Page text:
Translation services. What exactly are they and what should I look for? Why can’t I just use Google Translate? Translation, Interpreting? Aren’t they the same? It is all so confusing…
Let’s straighten it all out for you!
Translation, translate, translating...it all has to do with the written word.
Interpretation, Interpret, Interpreting…it all has to do with the spoken word.
We are going to talk about the written word and translation here and give you the basics, such as, why should you get documents translated?
Very simply speaking, if it was important enough to put it in English for people to take home, then you might want to have it in other languages for people to take home as well. If you serve a diverse population, it’s something you might want to seriously consider.
We had a large hospital system that was serving a large Arabic population and they saw a very small return in their patients in a certain department. When they translated their take-home documents, the return rate for the patients for follow-up visits increased 43%. That is not only huge business for them, but it speaks volumes in the healthcare for that community.
Why can’t I use Google Translate? (Or other free translation software?)
Have you ever put an English sentence into Google translate, let it translate it, and then have it translate it back into English? Try it. (But don’t use a simple sentence like I am hungry, or my car is blue.)
Software programs do not think about:
- Culture and how it relates to the translation
- Intent and what the words are trying to convey
- The Artwork that is involved and how the words relate or should be incorporated
- Context or homonyms (words that are spelled the same and sound the same but have different meanings.) If you have no context, you do not know if you are talking about an address where you are speaking about something or an address where you need to go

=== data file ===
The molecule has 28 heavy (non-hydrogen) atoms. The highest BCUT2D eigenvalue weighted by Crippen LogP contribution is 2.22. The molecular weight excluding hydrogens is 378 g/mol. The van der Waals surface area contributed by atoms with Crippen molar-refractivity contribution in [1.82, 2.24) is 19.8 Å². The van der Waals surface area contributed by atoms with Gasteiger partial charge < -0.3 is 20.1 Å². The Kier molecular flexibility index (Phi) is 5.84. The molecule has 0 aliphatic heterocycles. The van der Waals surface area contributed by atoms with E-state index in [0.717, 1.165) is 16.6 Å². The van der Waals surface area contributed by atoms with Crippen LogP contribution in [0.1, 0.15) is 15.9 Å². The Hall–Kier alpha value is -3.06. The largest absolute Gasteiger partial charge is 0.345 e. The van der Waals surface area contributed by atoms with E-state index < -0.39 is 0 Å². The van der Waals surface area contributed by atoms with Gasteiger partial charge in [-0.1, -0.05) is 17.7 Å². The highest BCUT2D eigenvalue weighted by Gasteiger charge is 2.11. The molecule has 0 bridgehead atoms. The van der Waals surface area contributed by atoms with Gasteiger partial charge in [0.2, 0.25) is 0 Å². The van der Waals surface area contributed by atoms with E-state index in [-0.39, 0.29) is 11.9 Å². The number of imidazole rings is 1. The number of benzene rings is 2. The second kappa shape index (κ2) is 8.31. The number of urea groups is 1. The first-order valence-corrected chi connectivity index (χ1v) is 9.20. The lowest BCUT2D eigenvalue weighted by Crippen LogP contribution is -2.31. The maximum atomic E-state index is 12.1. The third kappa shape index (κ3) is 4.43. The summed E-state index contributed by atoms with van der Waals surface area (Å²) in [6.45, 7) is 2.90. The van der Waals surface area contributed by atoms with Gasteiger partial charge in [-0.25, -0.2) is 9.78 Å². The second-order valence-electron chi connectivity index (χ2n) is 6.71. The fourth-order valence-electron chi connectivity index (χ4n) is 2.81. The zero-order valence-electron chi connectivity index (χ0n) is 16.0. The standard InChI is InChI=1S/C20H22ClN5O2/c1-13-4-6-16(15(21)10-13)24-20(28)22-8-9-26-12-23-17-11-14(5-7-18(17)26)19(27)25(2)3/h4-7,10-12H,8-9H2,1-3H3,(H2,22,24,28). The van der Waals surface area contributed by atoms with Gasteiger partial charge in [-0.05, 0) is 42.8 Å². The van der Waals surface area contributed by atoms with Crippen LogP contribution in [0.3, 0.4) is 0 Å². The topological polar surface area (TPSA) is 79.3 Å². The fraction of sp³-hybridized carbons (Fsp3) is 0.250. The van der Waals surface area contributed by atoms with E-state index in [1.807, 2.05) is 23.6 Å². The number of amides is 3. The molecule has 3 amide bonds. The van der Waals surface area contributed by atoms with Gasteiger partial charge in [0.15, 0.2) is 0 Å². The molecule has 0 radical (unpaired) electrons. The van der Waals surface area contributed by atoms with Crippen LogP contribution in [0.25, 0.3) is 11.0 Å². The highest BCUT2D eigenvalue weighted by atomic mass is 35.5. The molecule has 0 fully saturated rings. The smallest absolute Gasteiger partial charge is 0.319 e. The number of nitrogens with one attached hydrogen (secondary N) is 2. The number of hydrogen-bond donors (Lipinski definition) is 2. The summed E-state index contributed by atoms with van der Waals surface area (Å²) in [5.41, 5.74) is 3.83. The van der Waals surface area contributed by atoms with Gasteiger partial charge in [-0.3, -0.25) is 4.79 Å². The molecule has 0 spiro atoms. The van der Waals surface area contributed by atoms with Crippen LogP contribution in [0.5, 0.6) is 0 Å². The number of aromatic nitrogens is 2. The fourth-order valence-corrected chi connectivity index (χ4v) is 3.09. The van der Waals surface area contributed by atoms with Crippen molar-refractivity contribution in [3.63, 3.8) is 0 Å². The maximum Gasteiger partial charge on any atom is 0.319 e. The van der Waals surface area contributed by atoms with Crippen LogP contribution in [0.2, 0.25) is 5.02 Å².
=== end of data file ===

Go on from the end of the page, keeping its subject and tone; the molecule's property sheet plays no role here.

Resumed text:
- Idioms that have very abstract imagery but deep meaning. Computers do not understand this thought process.
- Technical translation or slang may not be properly understood.
- Regional dialects may not be understood.
When you use a company for translation work you have a real person doing the translation and you have another person reviewing that translation for accuracy. If the software does the translation, who reviews the translation for accuracy? You do not know the language it was translated into. If you are using it for public, legal, or medical reasons, this could cause some issues if there are mistakes.
Translation companies make sure your documents are formatted correctly and that they match what you sent in. (As best they can depending on the language added to artwork.) If you send in a booklet or manual, you’d like it to have a standard look, that can be accomplished if a person reviews all of the translation work in all the languages.
Using a company allows you to secure certified or notarized translations. You do not always need these types of translations, but when you do need them, you want to know where to get them and have a relationship with a company.
If you are on vacation and you need to translate something while sightseeing, Google Translate or any other free translation app is perfectly fine. You just want to be careful about using it in the business setting.
Now that you know the difference between translating and interpreting, you can reach out for the best product to support your organization. Read more about our translating and interpreting services and what they can do for you.